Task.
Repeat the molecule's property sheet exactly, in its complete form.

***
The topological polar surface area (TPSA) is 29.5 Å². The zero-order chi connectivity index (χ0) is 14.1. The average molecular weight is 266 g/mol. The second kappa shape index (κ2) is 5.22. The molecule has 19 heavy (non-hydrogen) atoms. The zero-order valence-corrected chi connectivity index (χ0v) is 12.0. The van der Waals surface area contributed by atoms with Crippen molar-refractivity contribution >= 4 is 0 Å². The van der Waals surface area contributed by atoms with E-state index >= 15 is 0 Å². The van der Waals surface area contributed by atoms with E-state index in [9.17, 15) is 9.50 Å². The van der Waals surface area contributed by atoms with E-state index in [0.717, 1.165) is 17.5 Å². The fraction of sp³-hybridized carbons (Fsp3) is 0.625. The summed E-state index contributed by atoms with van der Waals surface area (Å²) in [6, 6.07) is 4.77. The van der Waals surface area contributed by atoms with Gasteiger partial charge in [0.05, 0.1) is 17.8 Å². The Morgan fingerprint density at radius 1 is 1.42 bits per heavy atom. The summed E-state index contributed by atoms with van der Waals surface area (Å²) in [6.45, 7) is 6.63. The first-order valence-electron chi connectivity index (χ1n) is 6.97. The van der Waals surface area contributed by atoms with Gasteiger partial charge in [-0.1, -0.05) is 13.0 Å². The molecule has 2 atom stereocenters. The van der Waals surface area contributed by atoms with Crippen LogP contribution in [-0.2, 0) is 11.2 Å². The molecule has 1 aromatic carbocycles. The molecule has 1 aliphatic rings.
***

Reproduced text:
The topological polar surface area (TPSA) is 29.5 Å². The zero-order chi connectivity index (χ0) is 14.1. The average molecular weight is 266 g/mol. The second kappa shape index (κ2) is 5.22. The molecule has 19 heavy (non-hydrogen) atoms. The zero-order valence-corrected chi connectivity index (χ0v) is 12.0. The van der Waals surface area contributed by atoms with Crippen molar-refractivity contribution >= 4 is 0 Å². The van der Waals surface area contributed by atoms with E-state index >= 15 is 0 Å². The van der Waals surface area contributed by atoms with E-state index in [9.17, 15) is 9.50 Å². The van der Waals surface area contributed by atoms with E-state index in [0.717, 1.165) is 17.5 Å². The fraction of sp³-hybridized carbons (Fsp3) is 0.625. The summed E-state index contributed by atoms with van der Waals surface area (Å²) in [6, 6.07) is 4.77. The van der Waals surface area contributed by atoms with Gasteiger partial charge in [0.05, 0.1) is 17.8 Å². The Morgan fingerprint density at radius 1 is 1.42 bits per heavy atom. The summed E-state index contributed by atoms with van der Waals surface area (Å²) in [6.45, 7) is 6.63. The first-order valence-electron chi connectivity index (χ1n) is 6.97. The van der Waals surface area contributed by atoms with Gasteiger partial charge in [-0.1, -0.05) is 13.0 Å². The molecule has 2 atom stereocenters. The van der Waals surface area contributed by atoms with Crippen LogP contribution in [-0.2, 0) is 11.2 Å². The molecule has 1 aromatic carbocycles. The molecule has 1 aliphatic rings.